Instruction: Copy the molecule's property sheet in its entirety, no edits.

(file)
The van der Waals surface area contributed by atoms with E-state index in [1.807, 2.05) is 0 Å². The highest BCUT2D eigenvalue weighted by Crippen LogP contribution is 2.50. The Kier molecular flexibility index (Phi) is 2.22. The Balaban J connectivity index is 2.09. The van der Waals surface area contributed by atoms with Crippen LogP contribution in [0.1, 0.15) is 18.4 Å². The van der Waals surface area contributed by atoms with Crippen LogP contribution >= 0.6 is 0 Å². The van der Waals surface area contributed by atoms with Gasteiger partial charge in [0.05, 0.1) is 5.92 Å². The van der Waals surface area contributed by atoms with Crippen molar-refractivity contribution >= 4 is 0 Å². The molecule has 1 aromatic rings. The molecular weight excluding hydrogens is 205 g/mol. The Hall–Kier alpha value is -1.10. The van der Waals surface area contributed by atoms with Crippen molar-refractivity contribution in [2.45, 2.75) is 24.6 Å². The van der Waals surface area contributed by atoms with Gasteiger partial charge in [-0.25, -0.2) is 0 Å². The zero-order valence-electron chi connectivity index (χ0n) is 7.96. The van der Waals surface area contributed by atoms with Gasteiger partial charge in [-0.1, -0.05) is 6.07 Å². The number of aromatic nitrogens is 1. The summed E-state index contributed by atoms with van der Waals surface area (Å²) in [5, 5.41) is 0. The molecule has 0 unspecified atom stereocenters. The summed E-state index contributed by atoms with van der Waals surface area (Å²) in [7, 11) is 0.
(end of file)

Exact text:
The van der Waals surface area contributed by atoms with E-state index in [1.807, 2.05) is 0 Å². The highest BCUT2D eigenvalue weighted by Crippen LogP contribution is 2.50. The Kier molecular flexibility index (Phi) is 2.22. The Balaban J connectivity index is 2.09. The van der Waals surface area contributed by atoms with Crippen LogP contribution in [0.1, 0.15) is 18.4 Å². The van der Waals surface area contributed by atoms with Crippen LogP contribution >= 0.6 is 0 Å². The van der Waals surface area contributed by atoms with Gasteiger partial charge in [0.05, 0.1) is 5.92 Å². The van der Waals surface area contributed by atoms with Crippen molar-refractivity contribution >= 4 is 0 Å². The molecule has 1 aromatic rings. The molecular weight excluding hydrogens is 205 g/mol. The Hall–Kier alpha value is -1.10. The van der Waals surface area contributed by atoms with Crippen molar-refractivity contribution in [2.45, 2.75) is 24.6 Å². The van der Waals surface area contributed by atoms with Gasteiger partial charge in [-0.25, -0.2) is 0 Å². The zero-order valence-electron chi connectivity index (χ0n) is 7.96. The van der Waals surface area contributed by atoms with Gasteiger partial charge in [-0.1, -0.05) is 6.07 Å². The number of aromatic nitrogens is 1. The summed E-state index contributed by atoms with van der Waals surface area (Å²) in [5, 5.41) is 0. The molecule has 0 unspecified atom stereocenters. The summed E-state index contributed by atoms with van der Waals surface area (Å²) in [7, 11) is 0.